Warren Green, vice president and chief engineer of Lockwood, Andrews & Newnam, an engineering consultant to Flint, Mich. during its disastrous water crisis of 2014 and 2015, testified in federal court last week that city officials forged ahead to switch its source of drinking water without adequate water softening or testing after one municipal manager assured him that the more extensive testing would be done.

LAN, a unit of engineering firm Leo A Daly, originally had been hired as a sub-consultant to Flint's main water engineering firm, Rowe Professional Consultants.

As the targets in a civil negligence lawsuit by four Flint children exposed to higher lead levels caused by the switch, the Houston-based firm and Veolia North America have said they were sidelined by city and state officials intent on the water source change and keeping costs of operating Flint's old water treatment plant low.

LAN has maintained its position about what happened in Flint for years, saying the city ignored its anti-corrosion ideas.

All the blame belongs to their government clients, the engineers say.

In testimony in federal court in Ann Arbor, Green said he and a city water department official, Brent Wright, discussed needed water softening to prevent corrosion when the city switched its water supply temporarily to the Flint River.

Green said he visited the plant In 2014 and saw water softening being bypassed.

“I basically looked at Brent," testified Green, who then angrily said "[expletive] are you doing?"

Wright and Green "had a very animated discussion," said the LAN engineer. "We calmed down, I said 'you can’t be doing this,' and he said, ‘I know, but I’m getting pressure from downtown.'”

Green also said, “I don’t like to get in anyone’s face but I did here and it’s the only time I did that with a client in 34 years.”

In another part of his testimony, Green said he was assured by Flint plant managers that the water would be tested for 60 to 90 days. Instead, only 20 days of testing was carried out.

"'I said, 'You can't be doing this,' and he said, 'I know, but I'm getting pressure from downtown.'"
Warren Green, vice president and chief engineer, Lockwood, Andrews and Newnam

According to an account of the trial on the website MLive, Green said he advocated for the longer testing in a 2013 meeting with Howard Croft, Flint's former public works director, Ed Kurtz, the city's former emergency manager, and Wright.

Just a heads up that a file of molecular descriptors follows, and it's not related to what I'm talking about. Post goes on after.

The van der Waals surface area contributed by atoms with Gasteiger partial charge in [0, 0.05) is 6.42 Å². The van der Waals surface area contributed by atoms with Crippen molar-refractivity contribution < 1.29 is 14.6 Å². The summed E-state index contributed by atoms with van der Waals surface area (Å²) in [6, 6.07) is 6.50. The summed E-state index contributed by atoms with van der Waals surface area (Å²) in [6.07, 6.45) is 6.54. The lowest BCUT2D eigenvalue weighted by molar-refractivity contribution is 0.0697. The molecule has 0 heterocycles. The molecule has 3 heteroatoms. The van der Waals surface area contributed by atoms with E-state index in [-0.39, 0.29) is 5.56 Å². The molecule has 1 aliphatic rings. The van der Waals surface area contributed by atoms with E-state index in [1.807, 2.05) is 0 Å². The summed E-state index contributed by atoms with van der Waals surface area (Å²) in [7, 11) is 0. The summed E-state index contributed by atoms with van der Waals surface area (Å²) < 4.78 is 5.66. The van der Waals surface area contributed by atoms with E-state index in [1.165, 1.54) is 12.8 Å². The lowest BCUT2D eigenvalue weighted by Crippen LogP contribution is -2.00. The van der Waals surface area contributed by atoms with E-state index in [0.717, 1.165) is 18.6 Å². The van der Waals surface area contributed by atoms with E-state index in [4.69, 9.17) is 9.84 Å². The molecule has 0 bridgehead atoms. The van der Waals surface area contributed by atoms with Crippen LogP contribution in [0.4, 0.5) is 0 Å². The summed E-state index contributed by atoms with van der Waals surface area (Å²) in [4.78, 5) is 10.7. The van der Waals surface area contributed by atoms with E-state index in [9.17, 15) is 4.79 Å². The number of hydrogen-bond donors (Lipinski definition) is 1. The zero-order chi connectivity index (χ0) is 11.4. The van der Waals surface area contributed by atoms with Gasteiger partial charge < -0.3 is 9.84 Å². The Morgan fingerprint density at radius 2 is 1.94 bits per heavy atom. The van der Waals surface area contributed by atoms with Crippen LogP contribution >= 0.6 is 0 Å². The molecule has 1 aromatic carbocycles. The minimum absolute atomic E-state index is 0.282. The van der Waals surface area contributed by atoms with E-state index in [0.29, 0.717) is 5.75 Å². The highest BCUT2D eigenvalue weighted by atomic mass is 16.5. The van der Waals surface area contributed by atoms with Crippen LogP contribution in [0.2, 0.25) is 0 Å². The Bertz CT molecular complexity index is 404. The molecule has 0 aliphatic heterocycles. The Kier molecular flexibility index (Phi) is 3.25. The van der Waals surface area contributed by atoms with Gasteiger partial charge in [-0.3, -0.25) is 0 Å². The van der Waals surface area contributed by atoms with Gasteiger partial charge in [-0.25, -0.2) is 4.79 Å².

Green also said that water treatment plant staffers told him the more extensive testing would be done and that he took their word for it.

The first weeks of the trial have been a slow, often tedious review of documents and events from seven years ago. Green, a longtime water engineer and former regulator who has been involved in writing water treatment standards, has spent more time testifying in the courtroom so far than any other witness.

When the jury was out of the courtroom, and in motions found in the court docket, another parallel development was unfolding that could have big implications for the outcome.

Former Michigan Gov. Rick Snyder (R) and Croft, both facing criminal misdemeanor charges of neglect of duty related to the Flint water crisis, are fighting to stay off the witness stand in the engineers' civil lawsuit negligence trial.

If they are compelled to appear, their lawyers say, they will invoke their Fifth Amendment right and decline to give answers.

Veolia and the plaintiffs both are trying to force Snyder and other state government officials to testify live.

Snyder had made a videotaped deposition in June 2020 for the engineers' negligence civil trial.

But that was 18 months before the state attorney brought the neglect-of-duty charges against him in January 2021.

"Since the parties have made clear that they intend to ask Governor Snyder questions at trial that go to the same issues underlying his criminal charges," his attorneys wrote to Judge Judith Levy. The attorneys said they will counsel Snyder to invoke his Fifth Amendment right not to reply.

At the time of his two-day deposition in the negligence trial, the chance of Snyder being charge criminally appeared low, his lawyer argued in the written motion.

Charges Over Flint Water

Holding people responsible for the Flint water crisis has been a complex, stop-and-start process.

In 2017, Michigan's Office of Special Counsel charged 15 state and local public officials, and seven struck plea deals.

Then the state attorney dropped charges against the remaining eight in 2019. But a new state administration in January 2021 charged several officials, including Snyder, who pleaded not guilty.

Two other former state officials, Dr. Eden Wells, Michigan's former chief medical executive, and former state health department director Nick Lyon, face felony involuntary manslaughter charges related to Flint's water and a legionella outbreak tied to the death of 12 people.

Snyder pleaded not guilty to both of his neglect-of-duty charges. One charge arises from his allegedly failing to inquire more closely and monitor the Flint water crisis. The other involves his alleged failure to declare a state of emergency in Flint.

This article was corrected March 24 to accurately reflect which Flint officials were at the meeting described in court testimony by Warren Green.